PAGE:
Wagon Train (1957–1965)
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The Sarah Drummond Story 

During a storm, Flint takes shelter at a farmhouse. He soon discovers the husband is refusing his wife the care of a midwife and before it's too late for her he needs to find out why.



(teleplay), (story) | 1 more credit »


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Episode cast overview:
Sarah Drummond
Jeb Drummond
Walt Archer
Lorna Thayer ...
Ethel Archer
Bill Hawks (credit only)
Grayce Mills ...
Mother Archer (as Grace Mills)
Debby Hengen ...
Molly Archer
Red Hawk's Squaw


Flint is sent to mail letters for the train and buy the Major gum drops. On his return trip a massive rain storm forces him to stop at a home to see if he can take shelter there. Jeb Drummond and his expectant wife Sarah agree to feed him and let him sleep in the barn for which he gives Sarah the Major's gum drops. The next morning when Sarah realizes the baby is coming, Jeb refuses her the services of a midwife. However, Flint goes after the midwife at Sarah's urging. The midwife is the wife of Walt Archer who leads the community in hating Indians due to the death of his father at their hand and the catatonic state it put his mother in. When the baby is born, it reveals that Sarah was raped by an Indian and that Jeb wants Sarah to give the baby to the Indians. Walt makes it worse by saying Sarah should have killed herself. Flint decides to intervene with Archer but what he uncovers accidentally is a life changing event for everyone. Written by Anonymous

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Release Date:

2 April 1958 (USA)  »

Company Credits

Production Co:

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Technical Specs


Sound Mix:

(RCA Sound Recording)

Aspect Ratio:

1.33 : 1
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Did You Know?


Sarah Drummond: What part of Back East do you come from?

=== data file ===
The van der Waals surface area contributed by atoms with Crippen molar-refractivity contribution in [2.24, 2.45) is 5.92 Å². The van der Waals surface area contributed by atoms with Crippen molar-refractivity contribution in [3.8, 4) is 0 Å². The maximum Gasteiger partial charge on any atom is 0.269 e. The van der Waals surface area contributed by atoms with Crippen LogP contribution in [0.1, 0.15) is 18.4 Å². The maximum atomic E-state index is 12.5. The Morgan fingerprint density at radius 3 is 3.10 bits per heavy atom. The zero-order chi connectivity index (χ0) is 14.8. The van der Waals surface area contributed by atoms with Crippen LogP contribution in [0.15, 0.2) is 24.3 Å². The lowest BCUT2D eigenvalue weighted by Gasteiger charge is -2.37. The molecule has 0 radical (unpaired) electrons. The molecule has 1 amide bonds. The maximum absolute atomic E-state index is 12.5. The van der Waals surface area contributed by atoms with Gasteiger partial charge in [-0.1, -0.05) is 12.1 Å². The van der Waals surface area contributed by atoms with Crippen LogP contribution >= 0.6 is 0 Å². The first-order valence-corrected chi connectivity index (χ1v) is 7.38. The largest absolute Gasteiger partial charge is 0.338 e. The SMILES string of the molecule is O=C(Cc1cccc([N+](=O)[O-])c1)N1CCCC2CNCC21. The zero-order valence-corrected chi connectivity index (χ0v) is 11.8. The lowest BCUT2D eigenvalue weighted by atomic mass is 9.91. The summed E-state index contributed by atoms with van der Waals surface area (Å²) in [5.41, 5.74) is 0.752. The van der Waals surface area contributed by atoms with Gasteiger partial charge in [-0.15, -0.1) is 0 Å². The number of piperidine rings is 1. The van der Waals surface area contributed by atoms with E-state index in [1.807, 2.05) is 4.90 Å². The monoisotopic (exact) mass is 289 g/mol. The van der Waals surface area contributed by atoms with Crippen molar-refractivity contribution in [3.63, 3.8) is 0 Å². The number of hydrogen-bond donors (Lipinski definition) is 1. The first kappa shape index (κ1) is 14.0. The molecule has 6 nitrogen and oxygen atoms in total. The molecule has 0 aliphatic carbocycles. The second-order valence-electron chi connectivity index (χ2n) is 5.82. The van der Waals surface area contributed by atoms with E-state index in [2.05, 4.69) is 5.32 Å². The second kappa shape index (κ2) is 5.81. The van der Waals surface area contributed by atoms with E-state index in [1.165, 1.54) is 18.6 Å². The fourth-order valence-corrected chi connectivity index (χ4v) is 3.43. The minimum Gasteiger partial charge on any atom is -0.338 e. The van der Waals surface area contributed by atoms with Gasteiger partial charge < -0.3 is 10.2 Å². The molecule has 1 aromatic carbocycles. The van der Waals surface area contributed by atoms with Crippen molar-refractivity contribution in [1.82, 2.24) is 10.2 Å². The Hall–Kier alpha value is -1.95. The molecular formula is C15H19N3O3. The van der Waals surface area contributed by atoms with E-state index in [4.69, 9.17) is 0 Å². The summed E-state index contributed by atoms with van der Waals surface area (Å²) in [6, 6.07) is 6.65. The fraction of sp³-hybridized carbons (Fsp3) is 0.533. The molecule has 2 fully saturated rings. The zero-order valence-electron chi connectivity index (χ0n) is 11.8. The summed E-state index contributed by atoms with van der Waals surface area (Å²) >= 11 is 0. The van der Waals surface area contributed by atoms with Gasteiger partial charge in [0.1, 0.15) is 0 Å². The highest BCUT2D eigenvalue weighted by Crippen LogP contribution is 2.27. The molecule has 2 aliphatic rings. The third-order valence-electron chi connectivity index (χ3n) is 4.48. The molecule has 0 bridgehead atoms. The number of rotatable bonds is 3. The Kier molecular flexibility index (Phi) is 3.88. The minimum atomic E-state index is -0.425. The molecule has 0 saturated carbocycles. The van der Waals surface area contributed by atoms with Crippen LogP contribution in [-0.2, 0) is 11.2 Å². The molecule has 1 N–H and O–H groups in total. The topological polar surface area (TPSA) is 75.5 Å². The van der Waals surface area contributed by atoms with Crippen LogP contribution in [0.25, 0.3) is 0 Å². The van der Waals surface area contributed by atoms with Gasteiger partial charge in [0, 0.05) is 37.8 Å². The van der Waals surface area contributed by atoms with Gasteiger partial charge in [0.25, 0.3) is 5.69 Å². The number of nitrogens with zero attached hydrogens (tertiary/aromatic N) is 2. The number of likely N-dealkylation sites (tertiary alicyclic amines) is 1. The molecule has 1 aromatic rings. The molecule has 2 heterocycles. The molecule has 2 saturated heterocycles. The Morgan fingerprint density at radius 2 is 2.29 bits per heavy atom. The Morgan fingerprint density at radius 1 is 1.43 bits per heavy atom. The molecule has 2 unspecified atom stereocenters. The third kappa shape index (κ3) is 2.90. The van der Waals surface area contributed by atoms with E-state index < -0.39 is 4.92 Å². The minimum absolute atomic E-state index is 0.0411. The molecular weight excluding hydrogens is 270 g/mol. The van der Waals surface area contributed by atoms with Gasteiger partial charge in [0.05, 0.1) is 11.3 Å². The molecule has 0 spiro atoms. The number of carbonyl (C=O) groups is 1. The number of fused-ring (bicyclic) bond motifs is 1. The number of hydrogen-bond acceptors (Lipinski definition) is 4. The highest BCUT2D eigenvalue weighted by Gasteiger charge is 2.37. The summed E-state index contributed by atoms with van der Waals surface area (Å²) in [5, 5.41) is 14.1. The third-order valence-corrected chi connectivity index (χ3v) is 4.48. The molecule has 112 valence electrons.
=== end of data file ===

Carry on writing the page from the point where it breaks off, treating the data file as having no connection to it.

Flint McCullough: All the way from St. Joe.
Sarah Drummond: St. Joe! Well, what d'you know about that? I'm from Springfield myself. Born and raised right there in Missouri.
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User Reviews

Doesn't go far enough....
6 July 2013 | by (United States) – See all my reviews

The other reviewer has done an excellent job of summarizing the themes of this story, and how they're handled. Given how insipid and conservative most television of 55 years ago was, "The Sarah Drummond Story" is a remarkable piece of episodic TV. *

Nevertheless... Though it's well-written and directly addresses the issues with only a little liberal preaching, it nevertheless doesn't go far enough. The husband (Gene Evans) correctly recognizes that a "hybrid" child can't -- for its own sake -- be raised among whites. Yet the story ends with the assumption that because the whites have risen above their prejudices, the child will have no problems. The story /should/ have ended with the baby being sent off with the Indian woman.

* Though comparable in quality to "Gunsmoke", "Wagon Train" is a largely forgotten series. This might be due to its being in B&W (and quite handsome B&W), though that doesn't seem to have affected the long-term popularity of other B&W series. Nevertheless, as "Wagon Train" would have been an ideal program to promote color TV, it's odd NBC chose to shoot it in monochrome.

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